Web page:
Use PowerShell 3.0 to Rename Network Adapters
Summary: Microsoft Scripting Guy, Ed Wilson, shows how to use Windows PowerShell 3.0 in Windows 8 to rename network adapters.
Microsoft Scripting Guy, Ed Wilson, is here. I received an exciting email yesterday from Lido Paglia. As you may recall, Lido was a winner of the 2012 Scripting Games. I think it is so cool that he is now going to start a Windows PowerShell User Group in Philadelphia, and their first meeting is on October 4, 2012.
The Charlotte Windows PowerShell User Group is sponsoring PowerShell Saturday on September 15, 2012 at the Microsoft office. There are still a few tickets left, but they are selling quickly. If you want to attend, please do not wait until the last minute, because it may be too late. The PowerShell Saturday in Columbus, Ohio sold out, and there was a long waiting list for tickets that never became available. Go ahead and register now. With three tracks and 15 presentations, it will be a tremendous learning event for a nominal cost. We have some major sponsors who have stepped up to defray most of the expensed for this event. We even have PowerShell Saturday T-shirts (the T-shirt is worth more than the registration fee). It will be a really cool event.
Renaming network adapters
One of the things that quickly becomes confusing, especially if you are using Hyper-V, is the way the numbers of network adapters seem to proliferate. I mean, it is like one day all I have is a wired Ethernet adapter and a wireless network adapter—and the next day, I have twelve other adapters, and I have no idea what they do, where they came from, or even which ones I can disable and still remain connected to my local network and the Internet. The following image shows the results of using the Get-NetAdapter Windows PowerShell cmdlet from Windows 8 and Windows PowerShell 3.0.
After I figure out what a network adapter does, and to which network it connects, I like to rename the adapter. I developed this habit when I was a consultant, and it is something I continue to this day. The difference is that now I use the Rename-Adapter Windows PowerShell cmdlet to do the heavy work.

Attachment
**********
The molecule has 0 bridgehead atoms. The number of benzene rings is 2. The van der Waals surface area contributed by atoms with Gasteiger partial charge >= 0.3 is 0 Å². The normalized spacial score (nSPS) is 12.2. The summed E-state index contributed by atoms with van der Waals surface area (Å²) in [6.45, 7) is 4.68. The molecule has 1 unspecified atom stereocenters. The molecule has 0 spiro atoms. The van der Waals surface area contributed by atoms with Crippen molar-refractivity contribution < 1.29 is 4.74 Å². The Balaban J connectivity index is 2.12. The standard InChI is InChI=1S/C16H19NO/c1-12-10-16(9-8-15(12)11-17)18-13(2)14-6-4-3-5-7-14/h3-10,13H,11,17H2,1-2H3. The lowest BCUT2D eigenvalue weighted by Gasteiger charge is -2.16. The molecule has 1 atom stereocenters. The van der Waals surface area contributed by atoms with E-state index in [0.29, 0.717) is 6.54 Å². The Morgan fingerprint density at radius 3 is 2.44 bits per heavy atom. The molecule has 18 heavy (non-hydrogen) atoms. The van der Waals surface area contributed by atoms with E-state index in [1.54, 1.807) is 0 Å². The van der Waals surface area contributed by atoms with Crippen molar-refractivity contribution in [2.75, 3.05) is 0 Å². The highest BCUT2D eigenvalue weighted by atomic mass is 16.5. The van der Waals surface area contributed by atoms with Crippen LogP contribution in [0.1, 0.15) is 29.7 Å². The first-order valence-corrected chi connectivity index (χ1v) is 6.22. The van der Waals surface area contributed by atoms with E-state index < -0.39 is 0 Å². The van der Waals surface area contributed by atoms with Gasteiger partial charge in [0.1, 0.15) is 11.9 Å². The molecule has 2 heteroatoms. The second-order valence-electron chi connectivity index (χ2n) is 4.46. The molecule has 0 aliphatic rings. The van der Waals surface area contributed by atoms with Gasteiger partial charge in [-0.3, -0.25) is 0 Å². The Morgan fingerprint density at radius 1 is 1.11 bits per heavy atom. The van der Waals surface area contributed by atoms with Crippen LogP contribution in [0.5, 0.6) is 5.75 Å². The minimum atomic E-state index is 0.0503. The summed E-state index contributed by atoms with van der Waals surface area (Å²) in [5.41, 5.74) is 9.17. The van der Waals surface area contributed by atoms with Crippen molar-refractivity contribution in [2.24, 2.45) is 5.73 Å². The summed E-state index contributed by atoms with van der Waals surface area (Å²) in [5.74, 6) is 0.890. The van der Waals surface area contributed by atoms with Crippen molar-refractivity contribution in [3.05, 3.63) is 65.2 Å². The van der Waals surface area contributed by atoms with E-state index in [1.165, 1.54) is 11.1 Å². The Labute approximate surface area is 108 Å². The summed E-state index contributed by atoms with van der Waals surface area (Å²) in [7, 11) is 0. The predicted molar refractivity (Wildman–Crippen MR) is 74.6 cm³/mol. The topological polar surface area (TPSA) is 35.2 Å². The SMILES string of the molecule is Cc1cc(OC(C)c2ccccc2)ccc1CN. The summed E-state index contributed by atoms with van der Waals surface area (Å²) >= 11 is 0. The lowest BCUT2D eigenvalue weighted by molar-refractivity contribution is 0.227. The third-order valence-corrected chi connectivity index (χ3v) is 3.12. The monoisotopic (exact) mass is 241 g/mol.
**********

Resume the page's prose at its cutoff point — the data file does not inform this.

Renaming a network adapter via Windows PowerShell requires admin rights. Unfortunately, the Help does not mention this. You just have to sort of know this. Luckily, an error occurs if you attempt to run the command without admin rights. The error is instructive, and it informs you that access is denied. The error is shown here.
The good thing is that the access denied error appears. Some cmdlets do not display output and do not let you know that you need admin rights to obtain the information. The Get-VM cmdlet is one of those. It returns no virtual machine information, but it does not generate an error either. This situation is also true with the Start-VM cmdlet. It does not do anything, but does not generate an error if you do not have admin rights.
So I close the Windows PowerShell console, right-click the Windows PowerShell console icon that I created on my task bar, and run Windows PowerShell as Administrator. I now run the command to rename my network adapter with the whatif parameter to ensure it accomplishes what I want. Here is the command I use:
PS C:\> Get-NetAdapter -Name v* | ? status -eq up | Rename-NetAdapter -NewName “192.1
What if: Rename-NetAdapter -Name ‘vEthernet (WirelessExternal)’ -NewName ‘192.168.3.0
Groovy. That is exactly what I want to happen. I now use the Up arrow and remove the whatif. Here is the command. (No output returns from this command.)
Get-NetAdapter -Name v* | ? status -eq up | Rename-NetAdapter -NewName “192.168.3.0”
That is all there is to renaming network adapters. Join me tomorrow when I will talk about more way cool Windows PowerShell stuff.
I invite you to follow me on Twitter and Facebook. If you have any questions, send email to me at firstname.lastname@example.org, or post your questions on the Official Scripting Guys Forum. See you tomorrow. Until then, peace.
Ed Wilson, Microsoft Scripting Guy